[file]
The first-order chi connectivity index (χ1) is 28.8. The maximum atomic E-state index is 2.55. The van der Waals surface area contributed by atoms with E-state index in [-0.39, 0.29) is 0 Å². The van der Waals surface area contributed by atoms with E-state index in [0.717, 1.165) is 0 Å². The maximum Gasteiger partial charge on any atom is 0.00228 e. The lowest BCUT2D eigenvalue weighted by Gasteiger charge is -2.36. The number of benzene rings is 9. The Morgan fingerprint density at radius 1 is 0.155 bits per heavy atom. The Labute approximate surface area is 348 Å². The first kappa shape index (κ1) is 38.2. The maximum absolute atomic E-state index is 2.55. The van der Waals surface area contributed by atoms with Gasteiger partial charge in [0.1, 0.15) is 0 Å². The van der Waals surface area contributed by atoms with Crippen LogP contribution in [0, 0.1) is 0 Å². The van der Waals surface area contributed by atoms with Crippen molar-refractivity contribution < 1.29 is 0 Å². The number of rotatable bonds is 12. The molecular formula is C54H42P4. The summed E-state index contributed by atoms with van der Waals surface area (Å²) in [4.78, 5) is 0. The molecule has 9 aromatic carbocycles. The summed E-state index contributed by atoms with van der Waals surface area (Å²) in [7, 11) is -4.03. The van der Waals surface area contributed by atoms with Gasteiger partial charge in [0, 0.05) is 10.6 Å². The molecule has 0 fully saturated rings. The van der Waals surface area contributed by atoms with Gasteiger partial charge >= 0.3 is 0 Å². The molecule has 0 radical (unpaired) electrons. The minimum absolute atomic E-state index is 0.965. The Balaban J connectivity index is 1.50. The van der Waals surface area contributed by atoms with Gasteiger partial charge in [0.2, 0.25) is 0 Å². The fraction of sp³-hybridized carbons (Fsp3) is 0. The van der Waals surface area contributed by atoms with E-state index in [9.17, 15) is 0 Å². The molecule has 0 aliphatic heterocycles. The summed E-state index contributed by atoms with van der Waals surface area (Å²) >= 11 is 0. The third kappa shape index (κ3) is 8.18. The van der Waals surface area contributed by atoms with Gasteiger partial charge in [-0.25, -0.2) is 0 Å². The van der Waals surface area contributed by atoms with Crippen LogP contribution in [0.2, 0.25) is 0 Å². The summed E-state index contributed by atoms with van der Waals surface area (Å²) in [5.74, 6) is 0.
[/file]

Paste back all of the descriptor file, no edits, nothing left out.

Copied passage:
The first-order chi connectivity index (χ1) is 28.8. The maximum atomic E-state index is 2.55. The van der Waals surface area contributed by atoms with E-state index in [-0.39, 0.29) is 0 Å². The van der Waals surface area contributed by atoms with E-state index in [0.717, 1.165) is 0 Å². The maximum Gasteiger partial charge on any atom is 0.00228 e. The lowest BCUT2D eigenvalue weighted by Gasteiger charge is -2.36. The number of benzene rings is 9. The Morgan fingerprint density at radius 1 is 0.155 bits per heavy atom. The Labute approximate surface area is 348 Å². The first kappa shape index (κ1) is 38.2. The maximum absolute atomic E-state index is 2.55. The van der Waals surface area contributed by atoms with Gasteiger partial charge in [0.1, 0.15) is 0 Å². The van der Waals surface area contributed by atoms with Crippen LogP contribution in [0, 0.1) is 0 Å². The van der Waals surface area contributed by atoms with Crippen molar-refractivity contribution < 1.29 is 0 Å². The number of rotatable bonds is 12. The molecular formula is C54H42P4. The summed E-state index contributed by atoms with van der Waals surface area (Å²) in [4.78, 5) is 0. The molecule has 9 aromatic carbocycles. The summed E-state index contributed by atoms with van der Waals surface area (Å²) in [7, 11) is -4.03. The van der Waals surface area contributed by atoms with Gasteiger partial charge in [0, 0.05) is 10.6 Å². The molecule has 0 fully saturated rings. The van der Waals surface area contributed by atoms with Gasteiger partial charge >= 0.3 is 0 Å². The molecule has 0 radical (unpaired) electrons. The minimum absolute atomic E-state index is 0.965. The Balaban J connectivity index is 1.50. The van der Waals surface area contributed by atoms with Gasteiger partial charge in [0.2, 0.25) is 0 Å². The fraction of sp³-hybridized carbons (Fsp3) is 0. The van der Waals surface area contributed by atoms with E-state index in [9.17, 15) is 0 Å². The molecule has 0 aliphatic heterocycles. The summed E-state index contributed by atoms with van der Waals surface area (Å²) >= 11 is 0. The third kappa shape index (κ3) is 8.18. The van der Waals surface area contributed by atoms with Gasteiger partial charge in [-0.25, -0.2) is 0 Å². The van der Waals surface area contributed by atoms with Crippen LogP contribution in [0.2, 0.25) is 0 Å². The summed E-state index contributed by atoms with van der Waals surface area (Å²) in [5.74, 6) is 0.